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MN Work Comp Attorneys Fees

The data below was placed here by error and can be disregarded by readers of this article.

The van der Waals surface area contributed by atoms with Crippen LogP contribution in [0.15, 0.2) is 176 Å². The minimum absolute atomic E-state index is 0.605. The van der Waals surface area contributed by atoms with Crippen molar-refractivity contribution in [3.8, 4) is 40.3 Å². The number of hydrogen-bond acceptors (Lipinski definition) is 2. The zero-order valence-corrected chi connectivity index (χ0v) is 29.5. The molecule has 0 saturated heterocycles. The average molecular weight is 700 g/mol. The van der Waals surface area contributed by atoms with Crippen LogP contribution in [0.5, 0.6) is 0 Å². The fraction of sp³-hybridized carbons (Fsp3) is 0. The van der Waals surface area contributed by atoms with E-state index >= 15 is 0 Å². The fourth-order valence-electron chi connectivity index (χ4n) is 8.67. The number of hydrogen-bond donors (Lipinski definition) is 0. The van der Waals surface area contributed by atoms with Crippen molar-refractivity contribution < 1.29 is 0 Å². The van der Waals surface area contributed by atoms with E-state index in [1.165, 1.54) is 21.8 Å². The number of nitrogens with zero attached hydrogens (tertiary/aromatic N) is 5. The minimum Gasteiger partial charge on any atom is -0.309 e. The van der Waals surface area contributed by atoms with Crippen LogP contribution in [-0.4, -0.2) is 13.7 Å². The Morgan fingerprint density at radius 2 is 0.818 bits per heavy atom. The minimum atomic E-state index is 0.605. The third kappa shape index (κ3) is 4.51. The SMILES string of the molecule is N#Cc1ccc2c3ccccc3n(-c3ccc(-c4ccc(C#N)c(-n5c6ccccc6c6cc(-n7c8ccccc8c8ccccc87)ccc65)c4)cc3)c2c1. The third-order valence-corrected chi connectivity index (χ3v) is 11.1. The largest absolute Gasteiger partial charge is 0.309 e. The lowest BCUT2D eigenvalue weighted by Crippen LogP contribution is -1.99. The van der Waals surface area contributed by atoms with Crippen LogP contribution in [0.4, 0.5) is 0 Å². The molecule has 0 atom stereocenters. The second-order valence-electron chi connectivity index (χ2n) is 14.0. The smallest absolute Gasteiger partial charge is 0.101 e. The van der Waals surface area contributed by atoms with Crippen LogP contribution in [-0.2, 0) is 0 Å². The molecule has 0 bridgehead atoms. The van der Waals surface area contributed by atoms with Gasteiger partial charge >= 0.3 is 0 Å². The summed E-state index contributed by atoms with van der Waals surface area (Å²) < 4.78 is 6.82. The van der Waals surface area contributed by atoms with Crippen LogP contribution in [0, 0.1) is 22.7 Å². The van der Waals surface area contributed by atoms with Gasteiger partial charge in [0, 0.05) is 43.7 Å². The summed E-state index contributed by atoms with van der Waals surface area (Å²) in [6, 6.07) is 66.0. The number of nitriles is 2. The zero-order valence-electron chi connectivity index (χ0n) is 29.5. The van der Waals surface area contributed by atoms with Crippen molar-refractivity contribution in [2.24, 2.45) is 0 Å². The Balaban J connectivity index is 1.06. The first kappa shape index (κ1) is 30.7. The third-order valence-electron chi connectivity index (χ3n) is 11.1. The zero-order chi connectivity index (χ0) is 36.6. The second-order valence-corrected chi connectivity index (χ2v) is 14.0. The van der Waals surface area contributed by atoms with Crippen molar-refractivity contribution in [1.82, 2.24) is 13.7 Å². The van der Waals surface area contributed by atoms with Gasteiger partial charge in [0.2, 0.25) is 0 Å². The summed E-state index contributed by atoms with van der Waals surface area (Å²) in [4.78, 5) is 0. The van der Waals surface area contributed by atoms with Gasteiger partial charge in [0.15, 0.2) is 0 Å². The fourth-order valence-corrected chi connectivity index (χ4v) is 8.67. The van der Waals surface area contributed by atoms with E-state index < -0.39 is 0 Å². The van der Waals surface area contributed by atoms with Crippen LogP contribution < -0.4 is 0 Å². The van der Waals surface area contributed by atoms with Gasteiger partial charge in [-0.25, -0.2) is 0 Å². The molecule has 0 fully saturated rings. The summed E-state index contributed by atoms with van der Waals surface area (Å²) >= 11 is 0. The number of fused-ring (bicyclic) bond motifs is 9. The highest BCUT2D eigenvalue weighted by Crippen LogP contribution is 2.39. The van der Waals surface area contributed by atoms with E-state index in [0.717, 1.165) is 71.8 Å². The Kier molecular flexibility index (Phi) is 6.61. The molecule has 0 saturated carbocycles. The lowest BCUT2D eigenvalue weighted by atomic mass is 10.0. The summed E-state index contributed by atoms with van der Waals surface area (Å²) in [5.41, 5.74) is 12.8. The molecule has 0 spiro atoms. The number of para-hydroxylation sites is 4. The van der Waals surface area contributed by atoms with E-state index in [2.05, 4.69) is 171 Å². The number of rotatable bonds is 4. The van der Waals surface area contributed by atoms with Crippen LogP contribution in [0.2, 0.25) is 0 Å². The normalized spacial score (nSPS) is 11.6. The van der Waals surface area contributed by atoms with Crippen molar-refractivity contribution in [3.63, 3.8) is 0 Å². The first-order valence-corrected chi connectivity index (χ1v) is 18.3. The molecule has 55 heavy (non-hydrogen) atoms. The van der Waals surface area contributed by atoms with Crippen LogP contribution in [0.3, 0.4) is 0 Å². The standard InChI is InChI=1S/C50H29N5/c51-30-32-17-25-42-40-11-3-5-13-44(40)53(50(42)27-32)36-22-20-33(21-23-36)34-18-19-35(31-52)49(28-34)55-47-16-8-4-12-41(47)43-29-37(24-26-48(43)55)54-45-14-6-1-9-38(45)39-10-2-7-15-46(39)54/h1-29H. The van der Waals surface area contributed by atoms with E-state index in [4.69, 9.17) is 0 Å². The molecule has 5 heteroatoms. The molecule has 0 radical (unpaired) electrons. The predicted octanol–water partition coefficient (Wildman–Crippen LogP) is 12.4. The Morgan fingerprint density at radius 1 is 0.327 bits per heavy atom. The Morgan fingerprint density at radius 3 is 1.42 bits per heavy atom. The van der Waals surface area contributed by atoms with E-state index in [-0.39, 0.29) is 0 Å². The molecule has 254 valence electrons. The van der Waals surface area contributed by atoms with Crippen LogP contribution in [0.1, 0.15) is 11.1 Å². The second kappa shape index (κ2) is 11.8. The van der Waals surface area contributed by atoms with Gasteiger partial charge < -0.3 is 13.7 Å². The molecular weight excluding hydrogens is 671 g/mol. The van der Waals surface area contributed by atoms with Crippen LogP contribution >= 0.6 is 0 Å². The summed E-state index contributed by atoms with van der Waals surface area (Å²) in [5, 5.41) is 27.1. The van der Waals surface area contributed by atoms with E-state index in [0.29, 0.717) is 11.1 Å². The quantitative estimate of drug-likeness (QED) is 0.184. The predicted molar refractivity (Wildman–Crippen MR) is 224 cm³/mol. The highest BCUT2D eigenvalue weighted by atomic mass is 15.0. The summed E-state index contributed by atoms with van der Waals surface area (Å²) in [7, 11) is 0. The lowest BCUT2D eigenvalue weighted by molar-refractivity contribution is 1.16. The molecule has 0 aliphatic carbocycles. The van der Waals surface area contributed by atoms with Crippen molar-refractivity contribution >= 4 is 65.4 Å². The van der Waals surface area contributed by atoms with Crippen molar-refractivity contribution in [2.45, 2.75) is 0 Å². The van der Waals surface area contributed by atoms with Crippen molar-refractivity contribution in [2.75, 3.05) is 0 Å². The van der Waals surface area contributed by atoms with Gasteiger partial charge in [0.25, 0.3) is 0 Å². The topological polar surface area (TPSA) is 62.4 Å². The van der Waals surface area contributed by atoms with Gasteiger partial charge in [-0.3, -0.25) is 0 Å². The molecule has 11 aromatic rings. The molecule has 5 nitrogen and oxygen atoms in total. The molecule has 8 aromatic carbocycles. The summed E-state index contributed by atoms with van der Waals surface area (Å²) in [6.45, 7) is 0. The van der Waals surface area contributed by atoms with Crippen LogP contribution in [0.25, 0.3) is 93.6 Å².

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Minnesota Workers’ Compensation Attorney Fees Become Governed By Statute This means that unlike in, for example, a personal injury case, where the attorney has some discretion over what to charge for a fee, the Minnesota legislature heavily regulates what a Minnesota work comp attorney can charge.   There are several different types of workers’ compensation lawyer fees: 1. Contingency Fee  This is one of the main methods for payment of Minnesota workers’ compensation attorney fees.   These fees are permitted under Minnesota Statute § 176.081, subd. 1(a).   For injuries from 1995 to October 2013, this section permitted a Minnesota workers’ compensation lawyer a fee of 25% of the first $4,000 and 20% of the next $60,000 of compensation awarded to the injured employee so long as the fees are calculated on genuinely disputed claims or portions of claims.   All fees for legal services related to the same injury are cumulative and may not exceed $13,000, and fees for obtaining disputed medical or rehabilitation benefits are included in the $13,000 limit. In October 2013, the statute was amended to state that a fee for legal services of 20% of the first $130,000 of compensation awarded to the employee is the maximum permissible fee. 2. Irwin/Roraff Fees   The statute was modified in 1995 to provide that the $13,000 limit on work comp attorney fees was the maximum possible fee for all legal services related to the same injury, including attorney fees paid for by the employer/insurer.   In Irwin v. Surdyk’s Liquor, the Minnesota Supreme Court held that the limitations on attorney fees in the 1995 amendments to the Minnesota Statute were unconstitutional in that they impinged upon the court’s inherent power to oversee attorneys and attorney fees. 3. Fees in Excess of Maximum  Under Irwin, to get a fee more than the statutory limit, the court set forth a list of factors to consider the compensation judge in the determination of Minnesota workers’ compensation attorney fees: The amount involved Time and expense necessary to prepare for trial The responsibility assumed by counsel The expertise of counsel The difficulty of the issues The nature of the proof involved The results obtained 4. Fees on Intervenor Recoveries  These are usually companies that have provided medical treatment or wage replacement benefits such as a short term disability plan. Minnesota Statute § 176.361, permits any “person” who has an interest in any matter before the Workers’ Compensation Court of Appeals, Commissioner or compensation judge, such that the person may either gain or lose by an order or decision, to file an application or motion to intervene.   Issues arise whether and to what extent an intervenor must contribute to the attorney fees or costs incurred in establishing the injured employee’s entitlement to Minnesota workers’ compensation benefits that result in a recovery for the intervenor.   The main case involved in this issue is Edquist v. Browning-Ferris. The Statutory Scheme That Outlines Minnesota Workers’ Compensation Attorney Fees Is to the Benefit of Injured Workers. A Minnesota work comp lawyer only entitles to make a claim for workers’ compensation attorney fees on genuine disputes.   This means that if you hire a work comp lawyer at the beginning of your claim, and the employer/insurer does not dispute anything (wage loss, medical, etc.), the work comp attorney cannot make a claim for fees.   Also, many attorney fees become paid for by an employer/insurer.   For example, if an injured worker’s doctor requests to perform an MRI, the insurer denies payment, and the Minnesota work comp lawyer succeeds in getting the MRI paid for, those fees become paid for by the insurer/employer. Because of this, it is important for an injured employee to obtain a Minnesota workers’ compensation lawyer at the beginning of the case for a few reasons.   One, many different time deadlines exist that you must adhere to and failure to adhere to them can adversely affect the case.   Second, if a dispute does arise the work comp attorney has all the information and can make a quick decision and take quick action on the case. Our lawyers will review your work comp case to make sure you are getting all the benefits you deserve.   Our Minneapolis/St. Paul’s work comp lawyers will take the time to explain how workers’ compensation attorney fees factor into your case so you can make appropriate decisions regarding your work comp case.